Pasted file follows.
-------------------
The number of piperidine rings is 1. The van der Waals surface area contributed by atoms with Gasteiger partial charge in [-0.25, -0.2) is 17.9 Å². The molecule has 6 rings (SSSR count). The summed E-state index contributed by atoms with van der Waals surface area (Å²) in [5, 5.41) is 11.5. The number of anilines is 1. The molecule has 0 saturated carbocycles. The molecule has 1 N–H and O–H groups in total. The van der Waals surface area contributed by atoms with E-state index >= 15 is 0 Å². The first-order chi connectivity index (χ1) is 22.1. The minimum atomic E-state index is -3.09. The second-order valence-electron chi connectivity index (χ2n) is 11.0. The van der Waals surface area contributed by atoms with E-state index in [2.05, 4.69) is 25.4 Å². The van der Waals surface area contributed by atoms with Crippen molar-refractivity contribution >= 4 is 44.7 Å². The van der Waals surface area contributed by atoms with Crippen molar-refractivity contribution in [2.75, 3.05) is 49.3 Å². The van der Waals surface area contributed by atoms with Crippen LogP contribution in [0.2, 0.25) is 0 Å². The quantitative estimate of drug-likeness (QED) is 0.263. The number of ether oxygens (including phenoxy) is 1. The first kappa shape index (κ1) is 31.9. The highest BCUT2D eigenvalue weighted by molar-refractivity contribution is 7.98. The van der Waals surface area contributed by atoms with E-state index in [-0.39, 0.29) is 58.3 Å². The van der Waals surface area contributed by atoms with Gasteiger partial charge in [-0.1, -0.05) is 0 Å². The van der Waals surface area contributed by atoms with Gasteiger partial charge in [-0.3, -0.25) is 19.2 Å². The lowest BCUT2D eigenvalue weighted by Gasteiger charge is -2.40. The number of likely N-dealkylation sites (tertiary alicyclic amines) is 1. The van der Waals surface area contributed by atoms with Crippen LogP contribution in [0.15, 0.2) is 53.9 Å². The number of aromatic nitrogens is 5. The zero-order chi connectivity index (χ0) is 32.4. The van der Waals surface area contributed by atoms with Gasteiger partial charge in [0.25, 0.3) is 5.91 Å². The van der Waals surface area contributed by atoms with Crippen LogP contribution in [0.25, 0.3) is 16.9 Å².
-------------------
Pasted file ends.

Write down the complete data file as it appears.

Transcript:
The number of piperidine rings is 1. The van der Waals surface area contributed by atoms with Gasteiger partial charge in [-0.25, -0.2) is 17.9 Å². The molecule has 6 rings (SSSR count). The summed E-state index contributed by atoms with van der Waals surface area (Å²) in [5, 5.41) is 11.5. The number of anilines is 1. The molecule has 0 saturated carbocycles. The molecule has 1 N–H and O–H groups in total. The van der Waals surface area contributed by atoms with E-state index >= 15 is 0 Å². The first-order chi connectivity index (χ1) is 22.1. The minimum atomic E-state index is -3.09. The second-order valence-electron chi connectivity index (χ2n) is 11.0. The van der Waals surface area contributed by atoms with E-state index in [2.05, 4.69) is 25.4 Å². The van der Waals surface area contributed by atoms with Crippen molar-refractivity contribution >= 4 is 44.7 Å². The van der Waals surface area contributed by atoms with Crippen molar-refractivity contribution in [2.75, 3.05) is 49.3 Å². The van der Waals surface area contributed by atoms with Crippen LogP contribution in [0.2, 0.25) is 0 Å². The quantitative estimate of drug-likeness (QED) is 0.263. The number of ether oxygens (including phenoxy) is 1. The first kappa shape index (κ1) is 31.9. The highest BCUT2D eigenvalue weighted by molar-refractivity contribution is 7.98. The van der Waals surface area contributed by atoms with E-state index in [-0.39, 0.29) is 58.3 Å². The van der Waals surface area contributed by atoms with Gasteiger partial charge in [-0.1, -0.05) is 0 Å². The van der Waals surface area contributed by atoms with Gasteiger partial charge in [-0.3, -0.25) is 19.2 Å². The lowest BCUT2D eigenvalue weighted by Gasteiger charge is -2.40. The number of likely N-dealkylation sites (tertiary alicyclic amines) is 1. The van der Waals surface area contributed by atoms with Crippen LogP contribution in [0.15, 0.2) is 53.9 Å². The number of aromatic nitrogens is 5. The zero-order chi connectivity index (χ0) is 32.4. The van der Waals surface area contributed by atoms with Gasteiger partial charge in [0.25, 0.3) is 5.91 Å². The van der Waals surface area contributed by atoms with Crippen LogP contribution in [0.25, 0.3) is 16.9 Å².